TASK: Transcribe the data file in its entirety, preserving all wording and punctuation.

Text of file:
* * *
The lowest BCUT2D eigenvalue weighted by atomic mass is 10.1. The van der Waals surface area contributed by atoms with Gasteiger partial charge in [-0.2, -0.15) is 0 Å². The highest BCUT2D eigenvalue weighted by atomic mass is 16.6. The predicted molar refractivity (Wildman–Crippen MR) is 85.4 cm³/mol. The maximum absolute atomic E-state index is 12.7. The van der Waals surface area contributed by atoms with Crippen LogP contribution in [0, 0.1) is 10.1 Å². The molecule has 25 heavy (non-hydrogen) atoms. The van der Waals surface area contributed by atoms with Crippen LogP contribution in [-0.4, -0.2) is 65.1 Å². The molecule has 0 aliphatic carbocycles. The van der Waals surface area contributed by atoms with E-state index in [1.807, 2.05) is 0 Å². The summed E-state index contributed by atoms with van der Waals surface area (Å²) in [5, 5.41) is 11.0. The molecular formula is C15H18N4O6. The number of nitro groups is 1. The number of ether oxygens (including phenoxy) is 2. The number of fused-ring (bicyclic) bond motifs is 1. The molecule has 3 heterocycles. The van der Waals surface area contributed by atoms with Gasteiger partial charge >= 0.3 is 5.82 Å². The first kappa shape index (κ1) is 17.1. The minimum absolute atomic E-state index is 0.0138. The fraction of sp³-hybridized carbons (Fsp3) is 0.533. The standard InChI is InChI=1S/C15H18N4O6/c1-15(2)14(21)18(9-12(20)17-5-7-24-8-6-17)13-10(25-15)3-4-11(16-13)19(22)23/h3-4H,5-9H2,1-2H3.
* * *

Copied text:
The lowest BCUT2D eigenvalue weighted by atomic mass is 10.1. The van der Waals surface area contributed by atoms with Gasteiger partial charge in [-0.2, -0.15) is 0 Å². The highest BCUT2D eigenvalue weighted by atomic mass is 16.6. The predicted molar refractivity (Wildman–Crippen MR) is 85.4 cm³/mol. The maximum absolute atomic E-state index is 12.7. The van der Waals surface area contributed by atoms with Crippen LogP contribution in [0, 0.1) is 10.1 Å². The molecule has 25 heavy (non-hydrogen) atoms. The van der Waals surface area contributed by atoms with Crippen LogP contribution in [-0.4, -0.2) is 65.1 Å². The molecule has 0 aliphatic carbocycles. The van der Waals surface area contributed by atoms with E-state index in [1.807, 2.05) is 0 Å². The summed E-state index contributed by atoms with van der Waals surface area (Å²) in [5, 5.41) is 11.0. The molecular formula is C15H18N4O6. The number of nitro groups is 1. The number of ether oxygens (including phenoxy) is 2. The number of fused-ring (bicyclic) bond motifs is 1. The molecule has 3 heterocycles. The van der Waals surface area contributed by atoms with Gasteiger partial charge >= 0.3 is 5.82 Å². The first kappa shape index (κ1) is 17.1. The minimum absolute atomic E-state index is 0.0138. The fraction of sp³-hybridized carbons (Fsp3) is 0.533. The standard InChI is InChI=1S/C15H18N4O6/c1-15(2)14(21)18(9-12(20)17-5-7-24-8-6-17)13-10(25-15)3-4-11(16-13)19(22)23/h3-4H,5-9H2,1-2H3.